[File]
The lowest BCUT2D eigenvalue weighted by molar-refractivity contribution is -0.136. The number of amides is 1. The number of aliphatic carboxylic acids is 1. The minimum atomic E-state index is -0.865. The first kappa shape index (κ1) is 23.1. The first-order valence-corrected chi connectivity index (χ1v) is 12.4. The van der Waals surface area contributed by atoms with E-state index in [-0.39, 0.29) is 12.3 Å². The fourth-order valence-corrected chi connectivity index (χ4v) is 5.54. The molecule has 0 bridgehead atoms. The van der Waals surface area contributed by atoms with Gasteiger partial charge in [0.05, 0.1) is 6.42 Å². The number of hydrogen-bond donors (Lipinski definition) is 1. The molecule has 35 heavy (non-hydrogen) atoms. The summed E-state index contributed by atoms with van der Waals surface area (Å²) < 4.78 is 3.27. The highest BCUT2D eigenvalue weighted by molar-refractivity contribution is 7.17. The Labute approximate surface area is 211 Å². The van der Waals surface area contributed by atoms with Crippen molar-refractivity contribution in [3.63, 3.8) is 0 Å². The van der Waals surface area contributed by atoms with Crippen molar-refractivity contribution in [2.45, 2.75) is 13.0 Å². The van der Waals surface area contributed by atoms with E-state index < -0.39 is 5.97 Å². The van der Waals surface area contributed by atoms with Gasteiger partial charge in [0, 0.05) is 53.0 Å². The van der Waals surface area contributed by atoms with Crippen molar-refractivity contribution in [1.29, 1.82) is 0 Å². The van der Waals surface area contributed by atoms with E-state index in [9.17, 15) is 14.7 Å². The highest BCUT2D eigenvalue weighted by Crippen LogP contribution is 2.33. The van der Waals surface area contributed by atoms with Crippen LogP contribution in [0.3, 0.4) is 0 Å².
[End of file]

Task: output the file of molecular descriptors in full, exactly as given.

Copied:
The lowest BCUT2D eigenvalue weighted by molar-refractivity contribution is -0.136. The number of amides is 1. The number of aliphatic carboxylic acids is 1. The minimum atomic E-state index is -0.865. The first kappa shape index (κ1) is 23.1. The first-order valence-corrected chi connectivity index (χ1v) is 12.4. The van der Waals surface area contributed by atoms with E-state index in [-0.39, 0.29) is 12.3 Å². The fourth-order valence-corrected chi connectivity index (χ4v) is 5.54. The molecule has 0 bridgehead atoms. The van der Waals surface area contributed by atoms with Gasteiger partial charge in [0.05, 0.1) is 6.42 Å². The number of hydrogen-bond donors (Lipinski definition) is 1. The molecule has 35 heavy (non-hydrogen) atoms. The summed E-state index contributed by atoms with van der Waals surface area (Å²) < 4.78 is 3.27. The highest BCUT2D eigenvalue weighted by molar-refractivity contribution is 7.17. The Labute approximate surface area is 211 Å². The van der Waals surface area contributed by atoms with Crippen molar-refractivity contribution in [3.63, 3.8) is 0 Å². The van der Waals surface area contributed by atoms with Crippen molar-refractivity contribution in [2.45, 2.75) is 13.0 Å². The van der Waals surface area contributed by atoms with E-state index < -0.39 is 5.97 Å². The van der Waals surface area contributed by atoms with Gasteiger partial charge in [0, 0.05) is 53.0 Å². The van der Waals surface area contributed by atoms with Crippen molar-refractivity contribution in [1.29, 1.82) is 0 Å². The van der Waals surface area contributed by atoms with E-state index in [9.17, 15) is 14.7 Å². The highest BCUT2D eigenvalue weighted by Crippen LogP contribution is 2.33. The van der Waals surface area contributed by atoms with Crippen LogP contribution in [0.3, 0.4) is 0 Å².